Hunting Pokémon in Galveston
Discovering that hunting Pokémon is a lot like fishing—except a lot less tasty.
Amid intense anticipation from its hardcore fans, generation II of Pokémon Go came out last month, breathing new life into a game that has cooled from “Gangnam Style” mania into something more like a cult, and a fractious one at that. On social media sites dedicated to the game, grumbling was rife that producers Niantic had to do something drastic, and soon, if they wanted to keep the remainder of the game’s one-time 45,000,000 users intrigued. And so, three days after Valentine’s Day, the company delivered its most thorough overhaul to date.
Thanks to my twelve-year-old daughter, I’ve become an unlikely Pokémon Go obsessive—a 46-year-old man with no prior relationship to these “pocket monsters” whatsoever. And finding myself at one of the Lone Star State’s Poké-hunting hotspots—the Galveston Seawall—a week after the upgrade, I decided to take the temperature of my fellow enthusiasts’ ardor for the game, which, I guess, bears some explaining.
To be brief, the goal is to catch as many of the now 248 breeds of pocket monsters as you can by hurling little beach balls type things at them with varying degrees of efficacy. Your resources are decidedly not unlimited—you must harvest these “pokéballs” at various points of historical interest wherever you might be. These oases are known as “Pokéstops,” and generally speaking, the thicker the number of Pokéstops, the happier the hunting for Pokémon.
Little dexterity is required—once you get the knack for tossing a Pokéball with a thumb-flick, you’re set—but the game does require some thought about marshaling resources and strategy, for reasons too lengthy to explain here. And there’s the exercise. The game designers intentionally crafted Pokémon Go to reward pedestrians and cyclists over those who indulge in more passive forms of transport. There is an almost subterranean exercise evangelism to the game, one that Texans, as we shall see, seem to do their utmost to flout.
Anyway, there I was at a Sheraton on the Seawall, right between Murdoch’s pier souvenir shop and Tilman Fertitta’s newish Pleasure Pier, one of the happiest Poké-hunting grounds in Texas, right after generation II had dropped. I assumed it would be a madhouse of both real-life hunters and the virtual hunted. I hoped to interview a few fellow devotees, both to see what they thought of the new iteration and if the company had done enough to keep the game alive.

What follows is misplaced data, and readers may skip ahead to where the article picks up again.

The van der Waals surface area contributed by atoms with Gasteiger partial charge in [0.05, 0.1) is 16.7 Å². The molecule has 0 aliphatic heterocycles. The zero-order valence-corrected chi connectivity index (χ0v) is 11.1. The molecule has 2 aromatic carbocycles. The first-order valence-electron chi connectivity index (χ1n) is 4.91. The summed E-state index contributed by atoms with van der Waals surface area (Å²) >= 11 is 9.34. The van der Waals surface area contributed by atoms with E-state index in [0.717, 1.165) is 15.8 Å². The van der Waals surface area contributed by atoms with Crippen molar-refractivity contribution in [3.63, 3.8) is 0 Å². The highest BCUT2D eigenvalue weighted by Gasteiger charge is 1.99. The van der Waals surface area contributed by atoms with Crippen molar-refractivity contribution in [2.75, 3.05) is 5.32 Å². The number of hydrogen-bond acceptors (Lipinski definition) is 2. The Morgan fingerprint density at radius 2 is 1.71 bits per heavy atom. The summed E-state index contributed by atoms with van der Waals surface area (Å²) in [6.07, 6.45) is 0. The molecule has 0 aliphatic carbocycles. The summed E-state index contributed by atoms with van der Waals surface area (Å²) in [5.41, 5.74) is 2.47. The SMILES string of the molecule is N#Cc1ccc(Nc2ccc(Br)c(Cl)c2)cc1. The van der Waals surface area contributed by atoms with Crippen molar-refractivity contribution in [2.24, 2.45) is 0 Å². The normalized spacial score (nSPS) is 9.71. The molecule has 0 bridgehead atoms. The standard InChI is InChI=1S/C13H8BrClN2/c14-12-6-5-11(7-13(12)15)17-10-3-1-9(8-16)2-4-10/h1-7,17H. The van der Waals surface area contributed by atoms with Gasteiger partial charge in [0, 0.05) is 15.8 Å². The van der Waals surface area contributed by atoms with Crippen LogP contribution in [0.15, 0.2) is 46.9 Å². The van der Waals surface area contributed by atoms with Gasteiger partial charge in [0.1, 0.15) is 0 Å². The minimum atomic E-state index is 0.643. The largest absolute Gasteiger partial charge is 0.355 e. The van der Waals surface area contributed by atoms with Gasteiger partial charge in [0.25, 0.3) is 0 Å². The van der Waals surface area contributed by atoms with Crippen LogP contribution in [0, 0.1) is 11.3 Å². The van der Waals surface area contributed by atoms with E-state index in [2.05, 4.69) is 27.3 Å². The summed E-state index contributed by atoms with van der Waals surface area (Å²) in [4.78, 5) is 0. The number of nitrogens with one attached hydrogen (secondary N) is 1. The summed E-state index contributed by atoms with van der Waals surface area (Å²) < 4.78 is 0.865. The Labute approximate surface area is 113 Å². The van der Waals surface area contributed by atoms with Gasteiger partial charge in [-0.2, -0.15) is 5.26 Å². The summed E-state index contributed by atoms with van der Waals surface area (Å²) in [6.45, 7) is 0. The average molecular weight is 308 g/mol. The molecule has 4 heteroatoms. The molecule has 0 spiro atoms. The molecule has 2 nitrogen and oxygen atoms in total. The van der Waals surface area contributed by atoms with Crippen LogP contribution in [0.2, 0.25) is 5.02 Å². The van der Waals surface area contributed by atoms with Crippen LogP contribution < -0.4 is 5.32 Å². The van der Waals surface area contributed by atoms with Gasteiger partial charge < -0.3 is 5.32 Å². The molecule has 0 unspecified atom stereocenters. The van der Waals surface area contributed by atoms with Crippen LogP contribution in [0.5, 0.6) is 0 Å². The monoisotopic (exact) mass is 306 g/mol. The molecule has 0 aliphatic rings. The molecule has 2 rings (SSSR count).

It didn’t happen that way. The Poké-hunting wasn’t much better than average, nor were the hunters thick on the ground, even by night. And by day, it was downright pitiful. I could tell there were a couple around (again, for reasons too complicated to go into here), but they were car-hunting, not walking around with their phones, the way God and Niantic intended it.
So I left the Seawall and went to a couple of other famed coastal Poké-hunting grounds. The first was Seawolf Park, where I’d read that such fabled Pokémon as the Lapras (a sort of tortoise-like dinosaur) and the Dratini (a baby dragon) could be found in relative abundance. I found none of either, but there was a large number of Jynxes: a humanoid dancing creature that has landed the game in hot water over blackface connotations, but has nevertheless endured. Nor did I find any fellow devotees—though I did find a park employee, concealed in a forgotten corner of the hurricane-ravaged park, parked on her golf cart and devouring a paperback novel, enjoying an antiquated form of escape.
There were also quite a few people casting lines into Galveston Bay, which set me to thinking. The sort of augmented reality Pokémon Go has concocted—strange creatures all around you, just waiting to be snared and reeled in (or not: some of them escape at the last moment, becoming “the ones that got away” every fisherman has told you about)—has always existed, so long as you had access to a fishing rod and a coastline.